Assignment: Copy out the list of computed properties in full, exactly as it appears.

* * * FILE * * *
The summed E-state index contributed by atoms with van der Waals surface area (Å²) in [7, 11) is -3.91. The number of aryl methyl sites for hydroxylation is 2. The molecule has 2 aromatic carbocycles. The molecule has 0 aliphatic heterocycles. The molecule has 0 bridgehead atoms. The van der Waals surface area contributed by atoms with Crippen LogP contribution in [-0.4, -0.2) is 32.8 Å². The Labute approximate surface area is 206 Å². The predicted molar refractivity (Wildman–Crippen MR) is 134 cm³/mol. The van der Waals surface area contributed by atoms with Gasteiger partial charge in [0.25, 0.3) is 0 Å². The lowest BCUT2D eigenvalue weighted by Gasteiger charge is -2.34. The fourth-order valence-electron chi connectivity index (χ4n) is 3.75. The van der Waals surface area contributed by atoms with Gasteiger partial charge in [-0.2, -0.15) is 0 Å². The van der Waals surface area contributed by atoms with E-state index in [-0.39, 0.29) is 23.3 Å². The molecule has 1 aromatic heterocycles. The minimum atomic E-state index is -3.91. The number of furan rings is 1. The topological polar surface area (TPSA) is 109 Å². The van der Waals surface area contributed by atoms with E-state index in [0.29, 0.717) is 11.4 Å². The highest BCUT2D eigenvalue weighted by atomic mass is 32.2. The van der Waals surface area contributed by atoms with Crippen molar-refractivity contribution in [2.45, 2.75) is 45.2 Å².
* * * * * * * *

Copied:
The summed E-state index contributed by atoms with van der Waals surface area (Å²) in [7, 11) is -3.91. The number of aryl methyl sites for hydroxylation is 2. The molecule has 2 aromatic carbocycles. The molecule has 0 aliphatic heterocycles. The molecule has 0 bridgehead atoms. The van der Waals surface area contributed by atoms with Crippen LogP contribution in [-0.4, -0.2) is 32.8 Å². The Labute approximate surface area is 206 Å². The predicted molar refractivity (Wildman–Crippen MR) is 134 cm³/mol. The van der Waals surface area contributed by atoms with Gasteiger partial charge in [0.25, 0.3) is 0 Å². The lowest BCUT2D eigenvalue weighted by Gasteiger charge is -2.34. The fourth-order valence-electron chi connectivity index (χ4n) is 3.75. The van der Waals surface area contributed by atoms with Gasteiger partial charge in [-0.2, -0.15) is 0 Å². The van der Waals surface area contributed by atoms with E-state index in [-0.39, 0.29) is 23.3 Å². The molecule has 1 aromatic heterocycles. The minimum atomic E-state index is -3.91. The number of furan rings is 1. The topological polar surface area (TPSA) is 109 Å². The van der Waals surface area contributed by atoms with E-state index in [0.29, 0.717) is 11.4 Å². The highest BCUT2D eigenvalue weighted by atomic mass is 32.2. The van der Waals surface area contributed by atoms with Crippen molar-refractivity contribution in [2.45, 2.75) is 45.2 Å².